Water as lifeline: Residents around Kulekhani power plants hope for better economic prospects

While interacting with the delegation of Friedrich Naumann Foundation for Freedom and Liberation International, elected representatives of the local municipality shared the benefits as well as the problems faced by people in Kulekhani.

From left, Dr Carsten Klein Head of Friedrich Naumann Foundation for Freedom (FNF) South Asia, Uma Kumari Lama, Deputy Chairperson of Indra Sarovar Rural Municipality and Dev Krishna Pudasaini, the chairperson

NL Today

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INDRA SAROVAR, Makawanpur: “This is the man-made lake created in 1977 with the purpose of generating hydro power for the country.  We call it Indra Sarobar Tal (Indra Sarovar Lake),” he told the audience as they listened to him with curiosity. “The name has a history.  The project was initiated at the time when King Birendra ruled the country.  And the lake has been named after the name of his mother,” he said.

Indra Rajya Laxmi Devi was the name of late King Birendra.

This was Dev Krishna Pudasaini, the chairperson of Indra Sarovar Rural Municipality in Makwanpur district, 20 kilometers and some two and half hours drive from the country’s capital.

Pudaisaini and his deputy chair Uma Kumari Lama were briefing about the hydro project to a group of foreign delegates from Germany and countries of South Asia—Nepal, India, Bangladesh, Sri Lanka and Pakistan.

Kulekhani hydro dam is one of its kind in Nepal and the first of its kind as well.  While all other hydro projects are based on run-of-the river type, Kulekhani is a reservoir based project that, together with Kulekhani I, Kulekhani II and Kulekhani III, accounts for over 100 Mw of power—illuminating and powering major  parts of the country. Kulekhani has remained a lifeline of Nepal’s clean energy sector.

Kulekhani reservoir

In Kulekhani, water is diverted to power plants through an 8 kilometers long tunnel, and the lake is spread in eight kilometers areas. The elected representatives of the place know how crucial it is for the national economy. “It has contributed to the national economy as well as the local economy. It has enhanced tourism prospects here and benefited the people,” said Pudasaini. “Farmers raise fish here with which they generate income but we have not been able to make most out of it,” he said, adding that since the village does not have any  other source of income, the municipality is preparing a five-year plan for better income generation activities including for tourism promotion. “There are waterfalls around the area, the landscape is beautiful.  If we can tap into these resources we can make Indra Sarovar Rural Municipality a place of prosperity.”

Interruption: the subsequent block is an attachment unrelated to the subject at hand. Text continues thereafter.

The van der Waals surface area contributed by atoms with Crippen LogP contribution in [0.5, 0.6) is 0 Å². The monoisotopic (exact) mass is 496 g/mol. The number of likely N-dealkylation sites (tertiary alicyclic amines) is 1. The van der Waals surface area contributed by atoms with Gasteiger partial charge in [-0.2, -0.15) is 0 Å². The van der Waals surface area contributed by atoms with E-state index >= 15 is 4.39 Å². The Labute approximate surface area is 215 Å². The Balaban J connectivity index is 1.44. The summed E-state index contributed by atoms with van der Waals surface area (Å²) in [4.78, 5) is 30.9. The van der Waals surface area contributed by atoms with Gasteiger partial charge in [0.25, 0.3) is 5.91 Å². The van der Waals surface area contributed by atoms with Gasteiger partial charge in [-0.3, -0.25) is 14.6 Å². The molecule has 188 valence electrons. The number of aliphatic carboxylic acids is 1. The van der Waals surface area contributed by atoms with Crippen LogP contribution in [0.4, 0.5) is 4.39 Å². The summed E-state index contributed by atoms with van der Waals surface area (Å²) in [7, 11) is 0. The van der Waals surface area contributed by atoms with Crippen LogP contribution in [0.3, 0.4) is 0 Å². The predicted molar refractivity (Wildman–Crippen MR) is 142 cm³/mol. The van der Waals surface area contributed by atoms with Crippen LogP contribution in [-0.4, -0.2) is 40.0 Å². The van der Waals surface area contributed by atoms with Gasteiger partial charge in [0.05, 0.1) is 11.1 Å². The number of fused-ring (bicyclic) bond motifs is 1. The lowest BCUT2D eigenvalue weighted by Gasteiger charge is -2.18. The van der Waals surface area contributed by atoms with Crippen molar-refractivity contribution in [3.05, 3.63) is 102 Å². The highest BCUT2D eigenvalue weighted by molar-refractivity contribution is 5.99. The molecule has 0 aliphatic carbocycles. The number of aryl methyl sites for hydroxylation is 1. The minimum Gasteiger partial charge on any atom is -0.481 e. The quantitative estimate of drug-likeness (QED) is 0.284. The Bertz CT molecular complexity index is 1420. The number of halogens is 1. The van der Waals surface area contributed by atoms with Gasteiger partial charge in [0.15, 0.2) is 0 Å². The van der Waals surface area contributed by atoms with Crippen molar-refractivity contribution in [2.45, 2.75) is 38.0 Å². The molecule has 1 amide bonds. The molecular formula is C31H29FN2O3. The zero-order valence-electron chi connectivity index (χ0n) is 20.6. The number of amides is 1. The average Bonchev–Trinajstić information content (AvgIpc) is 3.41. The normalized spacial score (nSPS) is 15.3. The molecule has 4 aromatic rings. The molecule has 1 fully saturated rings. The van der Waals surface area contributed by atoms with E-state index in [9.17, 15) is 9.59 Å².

Uma Kumari Lama, the vice-chairperson of the municipality, briefed the delegates about the situation facing the residents of the place.

“People are dependent on agriculture, fisheries and livestock in this area,” she said while informing the delegates that there are four only women-led cooperatives which account for annual transactions from 10 to 170 million rupees. According to her, these cooperatives have launched various programs for women empowerment. “The municipality is running training programs on various livelihood programs such as beauty parlor, pickle making, making nettle powder, and driving.” “And we have been trying to utilize the Prime Minister’s Employment Scheme in the best way possible to address the employment needs of the people.”

While the lake has been the lifeline for the people here, like it has been for the people across the country, Lama is worried about its possible risks. “If this lake bursts the people living down the lake will suffer. We always need to keep this in mind,” said Lama.

Pudasaini briefed the delegates about how the affected people were resettled in the late 1970s.

“Some two to three hundred people are said to have been displaced from this place when the government started to make this lake in the late 70s,” said Pudasaini. “They were paid compensation by the government and resettled elsewhere.”

The government provides revenue from the lake from 20 to 30 million rupees per annum to the municipality, he informed.

Pudasini hopes that with a fair and good amount of cooperation and coordination with provincial and federal government, his municipality will be able to accomplish the infrastructure development of roads. “The road to Kulekhani from Kathmandu is bumpy and we hope to blacktop it soon,” said Pudasaini.

The members of the delegation thanked them and made a tour around Kulekhani reservoir and dams. The members included Dr Carsten Klein, Head of Friedrich Naumann Foundation for Freedom (FNF) South Asia, Dr Juergen Martens, President of the DGLI and other experts and scholars from Germany, India, Bangladesh, Sri Lanka and Pakistan. The members of the delegation had made a field trip to Kulekhani after participating in the Regional Conference on Rivers as Lifeline for South Asia organized in the capital on Wednesday.  

[Related: ‘Regional Conference on Rivers as Lifeline for South Asia’ discusses challenges facing the region’s rivers]